One of the most common times when an indoor cat escapes outside is when guests are visiting. Guests can't be expected to be thoroughly aware and vigilant about preventing an escape as they go in and out, and cats often take advantage of these opportunities to answer the call of the wild. That is what happened with Piper, the eight-month-old black kitty belonging to Emily.

Piper was just one week old when Emily found her and nursed her back to health, and their bond has only grown and strengthened since that time. Piper is strictly an indoor cat, but when Emily's guests failed to close the door quickly enough as they were leaving early one morning, Piper escaped. Fortunately, Piper climbed a tree near the front door and got stuck there. How is it fortunate that Piper got stuck in a tree? Considering that many indoor cats that escape become lost and are not found for various periods of time ranging from hours to never, I think it is fortunate that Piper climbed this tree where she could easily be found and was unable to go anywhere else. Instead of searching everywhere for weeks on end for Piper and enduring the torture of not knowing where Piper was, Emily was lucky in that she knew where Piper was and knew she was not going anywhere. All she had to do was call me to bring Piper back down.

Piper is a sweetheart and is very comfortable with people, including strangers, so gaining her cooperation in the rescue was not a problem. After our introductions, I held a carrier up to her to see if she would walk inside. She had spent one night on tiny limbs, so I knew she was uncomfortable, and I expected her to welcome the sight of a relatively comfortable carrier. She was hesitant, however, so I opened a can of food and placed it in the back. She was still slow to go inside, and I was in a miserably uncomfortable position holding the carrier for her while I waited. Normally, I would have been more patient and given her time to decide to go inside, but, this time, I had to slowly pull the carrier away while her front feet were inside and her back feet were still on the limb. This slow stretching of her body forced her to decide which way to go, and she chose to go inside. I closed the door and brought her down.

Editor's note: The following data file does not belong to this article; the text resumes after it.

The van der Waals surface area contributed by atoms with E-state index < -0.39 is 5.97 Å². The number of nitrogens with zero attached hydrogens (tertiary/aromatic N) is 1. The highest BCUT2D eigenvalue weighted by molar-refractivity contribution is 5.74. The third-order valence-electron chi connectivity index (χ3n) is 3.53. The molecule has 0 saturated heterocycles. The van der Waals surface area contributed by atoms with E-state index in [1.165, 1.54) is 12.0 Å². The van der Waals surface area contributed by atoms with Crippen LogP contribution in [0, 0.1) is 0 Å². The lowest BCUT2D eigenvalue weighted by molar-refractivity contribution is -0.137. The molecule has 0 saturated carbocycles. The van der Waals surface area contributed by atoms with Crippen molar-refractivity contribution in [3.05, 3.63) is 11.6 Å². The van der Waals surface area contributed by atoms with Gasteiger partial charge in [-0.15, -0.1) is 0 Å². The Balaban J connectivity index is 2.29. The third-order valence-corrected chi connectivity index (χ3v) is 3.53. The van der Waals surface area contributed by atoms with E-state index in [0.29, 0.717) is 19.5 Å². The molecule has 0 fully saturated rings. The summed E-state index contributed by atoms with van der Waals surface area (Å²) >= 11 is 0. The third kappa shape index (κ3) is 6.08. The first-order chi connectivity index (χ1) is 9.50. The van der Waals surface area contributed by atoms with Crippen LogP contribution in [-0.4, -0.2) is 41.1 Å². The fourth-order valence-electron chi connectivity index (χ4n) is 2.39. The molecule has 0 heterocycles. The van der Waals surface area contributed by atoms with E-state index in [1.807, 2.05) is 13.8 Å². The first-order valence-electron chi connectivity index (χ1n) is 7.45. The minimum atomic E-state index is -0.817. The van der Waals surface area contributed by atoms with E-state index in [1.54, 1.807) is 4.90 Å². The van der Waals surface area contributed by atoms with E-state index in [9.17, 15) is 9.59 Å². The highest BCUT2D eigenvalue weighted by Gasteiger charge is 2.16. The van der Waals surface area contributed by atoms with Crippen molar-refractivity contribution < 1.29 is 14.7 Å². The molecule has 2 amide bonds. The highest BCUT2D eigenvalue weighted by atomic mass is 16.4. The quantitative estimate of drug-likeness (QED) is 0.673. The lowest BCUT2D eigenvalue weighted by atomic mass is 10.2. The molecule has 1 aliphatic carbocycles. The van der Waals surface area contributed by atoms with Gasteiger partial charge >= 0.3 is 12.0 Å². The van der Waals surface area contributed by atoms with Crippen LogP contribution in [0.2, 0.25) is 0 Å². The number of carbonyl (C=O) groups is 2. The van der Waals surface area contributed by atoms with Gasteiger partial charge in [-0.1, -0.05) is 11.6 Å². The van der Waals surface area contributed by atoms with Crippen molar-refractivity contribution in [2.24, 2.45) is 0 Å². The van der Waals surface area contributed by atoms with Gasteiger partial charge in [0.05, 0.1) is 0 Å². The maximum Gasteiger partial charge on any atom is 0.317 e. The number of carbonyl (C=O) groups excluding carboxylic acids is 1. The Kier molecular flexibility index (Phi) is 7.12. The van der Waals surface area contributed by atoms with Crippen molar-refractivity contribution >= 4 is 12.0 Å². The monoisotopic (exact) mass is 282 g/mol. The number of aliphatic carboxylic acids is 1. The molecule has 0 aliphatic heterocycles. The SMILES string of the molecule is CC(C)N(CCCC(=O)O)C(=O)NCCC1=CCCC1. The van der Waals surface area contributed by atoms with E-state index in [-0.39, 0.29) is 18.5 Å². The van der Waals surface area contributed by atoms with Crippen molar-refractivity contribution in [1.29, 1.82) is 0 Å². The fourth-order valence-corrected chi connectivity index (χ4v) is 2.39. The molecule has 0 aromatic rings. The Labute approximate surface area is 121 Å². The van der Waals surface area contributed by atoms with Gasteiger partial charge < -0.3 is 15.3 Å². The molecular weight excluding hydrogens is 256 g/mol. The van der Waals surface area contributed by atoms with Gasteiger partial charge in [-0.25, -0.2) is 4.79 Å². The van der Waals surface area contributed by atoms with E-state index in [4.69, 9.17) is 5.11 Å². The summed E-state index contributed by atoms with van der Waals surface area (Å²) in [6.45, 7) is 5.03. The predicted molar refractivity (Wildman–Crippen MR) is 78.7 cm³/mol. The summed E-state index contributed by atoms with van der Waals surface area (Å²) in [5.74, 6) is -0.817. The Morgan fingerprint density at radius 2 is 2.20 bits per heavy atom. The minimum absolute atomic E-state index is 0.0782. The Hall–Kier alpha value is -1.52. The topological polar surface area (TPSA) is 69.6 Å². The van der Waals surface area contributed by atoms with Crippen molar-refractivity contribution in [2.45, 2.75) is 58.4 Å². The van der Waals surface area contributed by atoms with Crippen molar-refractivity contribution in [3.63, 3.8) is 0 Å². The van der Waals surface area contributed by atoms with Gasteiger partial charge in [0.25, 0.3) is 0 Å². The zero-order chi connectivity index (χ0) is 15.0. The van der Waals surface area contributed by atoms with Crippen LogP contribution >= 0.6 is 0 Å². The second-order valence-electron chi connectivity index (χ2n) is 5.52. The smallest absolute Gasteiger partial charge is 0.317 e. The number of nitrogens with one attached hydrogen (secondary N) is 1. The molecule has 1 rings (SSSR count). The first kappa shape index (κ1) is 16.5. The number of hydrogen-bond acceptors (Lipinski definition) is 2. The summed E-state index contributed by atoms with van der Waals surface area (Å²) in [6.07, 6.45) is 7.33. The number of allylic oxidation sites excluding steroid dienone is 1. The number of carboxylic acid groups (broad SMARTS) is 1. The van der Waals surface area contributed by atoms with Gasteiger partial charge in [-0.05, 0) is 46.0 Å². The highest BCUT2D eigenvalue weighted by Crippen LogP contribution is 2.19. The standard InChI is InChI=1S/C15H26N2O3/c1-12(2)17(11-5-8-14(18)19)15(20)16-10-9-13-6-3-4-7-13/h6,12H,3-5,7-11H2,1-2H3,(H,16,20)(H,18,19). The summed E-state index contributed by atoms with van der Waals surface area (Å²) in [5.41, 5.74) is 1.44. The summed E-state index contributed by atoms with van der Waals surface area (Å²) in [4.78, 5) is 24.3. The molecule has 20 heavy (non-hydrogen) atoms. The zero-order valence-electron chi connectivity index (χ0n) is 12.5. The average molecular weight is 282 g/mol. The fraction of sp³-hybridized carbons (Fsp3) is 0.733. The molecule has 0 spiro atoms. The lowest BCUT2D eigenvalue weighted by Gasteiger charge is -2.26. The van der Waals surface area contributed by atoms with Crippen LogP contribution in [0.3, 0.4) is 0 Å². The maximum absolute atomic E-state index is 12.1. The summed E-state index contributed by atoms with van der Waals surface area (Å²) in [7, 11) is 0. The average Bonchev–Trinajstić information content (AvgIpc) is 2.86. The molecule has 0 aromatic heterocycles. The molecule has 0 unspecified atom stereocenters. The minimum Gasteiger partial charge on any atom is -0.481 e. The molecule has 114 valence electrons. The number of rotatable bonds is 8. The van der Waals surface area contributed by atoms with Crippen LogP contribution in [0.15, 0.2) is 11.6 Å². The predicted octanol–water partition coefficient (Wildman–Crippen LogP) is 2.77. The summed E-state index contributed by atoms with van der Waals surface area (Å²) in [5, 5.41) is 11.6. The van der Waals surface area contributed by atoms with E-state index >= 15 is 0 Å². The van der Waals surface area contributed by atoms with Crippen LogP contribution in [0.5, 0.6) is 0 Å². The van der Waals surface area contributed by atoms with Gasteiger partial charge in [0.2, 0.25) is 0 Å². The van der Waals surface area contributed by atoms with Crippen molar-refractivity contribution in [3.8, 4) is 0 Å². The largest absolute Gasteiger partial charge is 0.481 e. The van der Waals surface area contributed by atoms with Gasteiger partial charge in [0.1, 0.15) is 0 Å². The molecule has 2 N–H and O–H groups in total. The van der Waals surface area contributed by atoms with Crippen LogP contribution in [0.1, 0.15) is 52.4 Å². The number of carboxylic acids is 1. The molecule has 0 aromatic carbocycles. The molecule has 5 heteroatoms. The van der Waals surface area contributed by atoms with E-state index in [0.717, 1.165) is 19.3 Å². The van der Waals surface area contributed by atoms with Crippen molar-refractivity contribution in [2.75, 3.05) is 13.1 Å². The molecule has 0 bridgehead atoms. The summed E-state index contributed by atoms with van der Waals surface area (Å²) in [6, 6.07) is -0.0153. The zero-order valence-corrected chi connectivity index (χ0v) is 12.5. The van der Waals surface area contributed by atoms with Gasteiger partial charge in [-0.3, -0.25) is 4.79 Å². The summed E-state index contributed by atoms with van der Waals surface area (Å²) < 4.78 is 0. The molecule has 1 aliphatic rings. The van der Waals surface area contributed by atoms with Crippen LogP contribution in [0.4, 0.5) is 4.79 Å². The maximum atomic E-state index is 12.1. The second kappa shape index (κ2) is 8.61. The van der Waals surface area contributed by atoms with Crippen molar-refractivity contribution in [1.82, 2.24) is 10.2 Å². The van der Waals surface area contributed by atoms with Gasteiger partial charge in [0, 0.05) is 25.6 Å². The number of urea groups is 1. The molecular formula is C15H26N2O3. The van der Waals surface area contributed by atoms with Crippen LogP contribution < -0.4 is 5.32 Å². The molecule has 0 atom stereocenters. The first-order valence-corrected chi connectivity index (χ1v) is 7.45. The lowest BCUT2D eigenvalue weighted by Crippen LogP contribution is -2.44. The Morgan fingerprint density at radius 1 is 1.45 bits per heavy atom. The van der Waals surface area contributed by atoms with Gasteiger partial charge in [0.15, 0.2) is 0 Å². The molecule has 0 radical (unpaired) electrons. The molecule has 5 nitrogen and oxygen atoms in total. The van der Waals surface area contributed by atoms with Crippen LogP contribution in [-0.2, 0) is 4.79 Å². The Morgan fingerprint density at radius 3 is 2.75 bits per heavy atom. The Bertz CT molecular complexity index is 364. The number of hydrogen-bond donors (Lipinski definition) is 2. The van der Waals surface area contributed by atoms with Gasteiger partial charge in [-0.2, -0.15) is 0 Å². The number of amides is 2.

Piper survived her wild adventure just fine this time, and she is safely back home renewing her bond with Emily while enjoying the comforts of the indoor life. Having your cat stuck in a tree is a very stressful situation to experience, and Emily will especially agree with that. But it is much worse when your cat is missing, and you don't know where it is. So, relatively speaking, Emily and Piper were lucky. You can be even luckier and avoid both of those situations by preventing your cat's escape in the first place. So stay vigilant out there. Know where your cats are when the door opens, especially when you have guests.